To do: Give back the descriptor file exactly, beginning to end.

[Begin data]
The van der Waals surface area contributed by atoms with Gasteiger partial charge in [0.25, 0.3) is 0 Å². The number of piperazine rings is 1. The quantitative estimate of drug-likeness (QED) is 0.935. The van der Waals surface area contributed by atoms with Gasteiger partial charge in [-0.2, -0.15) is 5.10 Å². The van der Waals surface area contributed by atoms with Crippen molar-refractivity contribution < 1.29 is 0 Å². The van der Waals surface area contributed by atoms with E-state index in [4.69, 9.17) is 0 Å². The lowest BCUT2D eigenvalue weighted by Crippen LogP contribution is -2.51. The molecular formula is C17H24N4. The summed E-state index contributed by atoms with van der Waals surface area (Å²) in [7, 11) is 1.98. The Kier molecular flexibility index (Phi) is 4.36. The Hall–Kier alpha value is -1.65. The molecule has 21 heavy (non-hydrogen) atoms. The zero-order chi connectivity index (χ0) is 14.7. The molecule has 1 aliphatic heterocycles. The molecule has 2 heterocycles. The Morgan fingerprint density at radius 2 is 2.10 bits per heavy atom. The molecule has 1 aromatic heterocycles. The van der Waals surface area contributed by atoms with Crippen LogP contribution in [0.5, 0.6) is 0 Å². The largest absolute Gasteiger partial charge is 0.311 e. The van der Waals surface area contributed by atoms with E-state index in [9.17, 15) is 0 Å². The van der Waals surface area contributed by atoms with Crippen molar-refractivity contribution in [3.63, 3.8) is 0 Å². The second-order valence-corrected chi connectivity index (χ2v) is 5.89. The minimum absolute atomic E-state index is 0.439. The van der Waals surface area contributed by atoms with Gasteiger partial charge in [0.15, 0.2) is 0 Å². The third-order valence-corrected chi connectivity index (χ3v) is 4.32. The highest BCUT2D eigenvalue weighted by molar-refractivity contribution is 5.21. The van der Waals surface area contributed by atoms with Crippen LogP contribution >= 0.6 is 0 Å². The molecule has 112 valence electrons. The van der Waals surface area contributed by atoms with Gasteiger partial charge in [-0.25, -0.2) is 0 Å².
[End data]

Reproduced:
The van der Waals surface area contributed by atoms with Gasteiger partial charge in [0.25, 0.3) is 0 Å². The number of piperazine rings is 1. The quantitative estimate of drug-likeness (QED) is 0.935. The van der Waals surface area contributed by atoms with Gasteiger partial charge in [-0.2, -0.15) is 5.10 Å². The van der Waals surface area contributed by atoms with Crippen molar-refractivity contribution < 1.29 is 0 Å². The van der Waals surface area contributed by atoms with E-state index in [4.69, 9.17) is 0 Å². The lowest BCUT2D eigenvalue weighted by Crippen LogP contribution is -2.51. The molecular formula is C17H24N4. The summed E-state index contributed by atoms with van der Waals surface area (Å²) in [7, 11) is 1.98. The Kier molecular flexibility index (Phi) is 4.36. The Hall–Kier alpha value is -1.65. The molecule has 21 heavy (non-hydrogen) atoms. The zero-order chi connectivity index (χ0) is 14.7. The molecule has 1 aliphatic heterocycles. The molecule has 2 heterocycles. The Morgan fingerprint density at radius 2 is 2.10 bits per heavy atom. The molecule has 1 aromatic heterocycles. The van der Waals surface area contributed by atoms with Crippen LogP contribution in [0.5, 0.6) is 0 Å². The largest absolute Gasteiger partial charge is 0.311 e. The van der Waals surface area contributed by atoms with E-state index in [9.17, 15) is 0 Å². The van der Waals surface area contributed by atoms with Crippen molar-refractivity contribution in [3.63, 3.8) is 0 Å². The second-order valence-corrected chi connectivity index (χ2v) is 5.89. The minimum absolute atomic E-state index is 0.439. The van der Waals surface area contributed by atoms with Gasteiger partial charge in [0.15, 0.2) is 0 Å². The third-order valence-corrected chi connectivity index (χ3v) is 4.32. The highest BCUT2D eigenvalue weighted by molar-refractivity contribution is 5.21. The van der Waals surface area contributed by atoms with Crippen LogP contribution >= 0.6 is 0 Å². The molecule has 112 valence electrons. The van der Waals surface area contributed by atoms with Gasteiger partial charge in [-0.25, -0.2) is 0 Å².